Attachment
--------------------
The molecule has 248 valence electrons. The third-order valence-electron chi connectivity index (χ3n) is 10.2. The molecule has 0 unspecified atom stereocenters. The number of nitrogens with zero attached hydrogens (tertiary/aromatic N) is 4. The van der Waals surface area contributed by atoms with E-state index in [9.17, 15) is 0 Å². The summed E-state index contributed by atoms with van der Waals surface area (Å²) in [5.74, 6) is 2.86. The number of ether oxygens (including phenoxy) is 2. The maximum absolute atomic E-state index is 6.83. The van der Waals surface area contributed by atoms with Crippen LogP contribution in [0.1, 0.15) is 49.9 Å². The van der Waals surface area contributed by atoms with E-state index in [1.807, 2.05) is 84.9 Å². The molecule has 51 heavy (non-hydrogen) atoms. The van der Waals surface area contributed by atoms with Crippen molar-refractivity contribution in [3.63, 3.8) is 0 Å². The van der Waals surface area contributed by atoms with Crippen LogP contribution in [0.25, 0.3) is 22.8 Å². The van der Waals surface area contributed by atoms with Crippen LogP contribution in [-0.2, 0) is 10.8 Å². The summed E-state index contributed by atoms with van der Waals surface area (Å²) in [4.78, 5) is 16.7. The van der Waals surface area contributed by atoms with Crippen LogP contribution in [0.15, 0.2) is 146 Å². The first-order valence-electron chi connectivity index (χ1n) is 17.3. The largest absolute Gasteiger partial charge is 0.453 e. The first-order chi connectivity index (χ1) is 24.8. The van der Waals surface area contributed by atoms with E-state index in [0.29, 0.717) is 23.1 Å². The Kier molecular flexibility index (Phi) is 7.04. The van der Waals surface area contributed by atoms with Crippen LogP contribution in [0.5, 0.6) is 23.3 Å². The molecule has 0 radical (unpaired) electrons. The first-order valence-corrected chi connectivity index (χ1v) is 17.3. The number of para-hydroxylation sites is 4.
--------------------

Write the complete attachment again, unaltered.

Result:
The molecule has 248 valence electrons. The third-order valence-electron chi connectivity index (χ3n) is 10.2. The molecule has 0 unspecified atom stereocenters. The number of nitrogens with zero attached hydrogens (tertiary/aromatic N) is 4. The van der Waals surface area contributed by atoms with E-state index in [9.17, 15) is 0 Å². The summed E-state index contributed by atoms with van der Waals surface area (Å²) in [5.74, 6) is 2.86. The number of ether oxygens (including phenoxy) is 2. The maximum absolute atomic E-state index is 6.83. The van der Waals surface area contributed by atoms with Crippen LogP contribution in [0.1, 0.15) is 49.9 Å². The van der Waals surface area contributed by atoms with E-state index in [1.807, 2.05) is 84.9 Å². The molecule has 51 heavy (non-hydrogen) atoms. The van der Waals surface area contributed by atoms with Crippen molar-refractivity contribution in [3.63, 3.8) is 0 Å². The van der Waals surface area contributed by atoms with Crippen LogP contribution in [0.25, 0.3) is 22.8 Å². The van der Waals surface area contributed by atoms with Crippen LogP contribution in [-0.2, 0) is 10.8 Å². The summed E-state index contributed by atoms with van der Waals surface area (Å²) in [4.78, 5) is 16.7. The van der Waals surface area contributed by atoms with Crippen LogP contribution in [0.15, 0.2) is 146 Å². The first-order valence-electron chi connectivity index (χ1n) is 17.3. The largest absolute Gasteiger partial charge is 0.453 e. The first-order chi connectivity index (χ1) is 24.8. The van der Waals surface area contributed by atoms with E-state index in [0.29, 0.717) is 23.1 Å². The Kier molecular flexibility index (Phi) is 7.04. The van der Waals surface area contributed by atoms with Crippen LogP contribution in [0.5, 0.6) is 23.3 Å². The molecule has 0 radical (unpaired) electrons. The first-order valence-corrected chi connectivity index (χ1v) is 17.3. The number of para-hydroxylation sites is 4.